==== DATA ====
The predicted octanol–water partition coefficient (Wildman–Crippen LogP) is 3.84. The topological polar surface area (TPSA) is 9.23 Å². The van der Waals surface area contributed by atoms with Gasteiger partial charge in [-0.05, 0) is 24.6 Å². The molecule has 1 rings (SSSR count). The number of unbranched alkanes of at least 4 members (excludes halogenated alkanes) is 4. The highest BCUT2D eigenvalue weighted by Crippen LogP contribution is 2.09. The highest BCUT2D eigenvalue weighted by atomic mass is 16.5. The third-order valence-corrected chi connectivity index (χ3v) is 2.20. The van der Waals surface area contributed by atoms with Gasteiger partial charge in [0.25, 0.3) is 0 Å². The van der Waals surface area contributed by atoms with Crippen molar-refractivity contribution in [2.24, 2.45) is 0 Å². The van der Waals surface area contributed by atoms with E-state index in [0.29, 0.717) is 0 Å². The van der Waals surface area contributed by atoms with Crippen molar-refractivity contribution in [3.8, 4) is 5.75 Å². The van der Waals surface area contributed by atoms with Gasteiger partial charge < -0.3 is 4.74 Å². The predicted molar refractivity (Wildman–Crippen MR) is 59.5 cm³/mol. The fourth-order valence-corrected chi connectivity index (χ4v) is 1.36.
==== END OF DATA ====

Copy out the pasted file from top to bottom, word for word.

The predicted octanol–water partition coefficient (Wildman–Crippen LogP) is 3.84. The topological polar surface area (TPSA) is 9.23 Å². The van der Waals surface area contributed by atoms with Gasteiger partial charge in [-0.05, 0) is 24.6 Å². The molecule has 1 rings (SSSR count). The number of unbranched alkanes of at least 4 members (excludes halogenated alkanes) is 4. The highest BCUT2D eigenvalue weighted by Crippen LogP contribution is 2.09. The highest BCUT2D eigenvalue weighted by atomic mass is 16.5. The third-order valence-corrected chi connectivity index (χ3v) is 2.20. The van der Waals surface area contributed by atoms with Gasteiger partial charge in [0.25, 0.3) is 0 Å². The van der Waals surface area contributed by atoms with Crippen molar-refractivity contribution in [2.24, 2.45) is 0 Å². The van der Waals surface area contributed by atoms with E-state index in [0.29, 0.717) is 0 Å². The van der Waals surface area contributed by atoms with Crippen molar-refractivity contribution in [3.8, 4) is 5.75 Å². The van der Waals surface area contributed by atoms with Gasteiger partial charge < -0.3 is 4.74 Å². The predicted molar refractivity (Wildman–Crippen MR) is 59.5 cm³/mol. The fourth-order valence-corrected chi connectivity index (χ4v) is 1.36.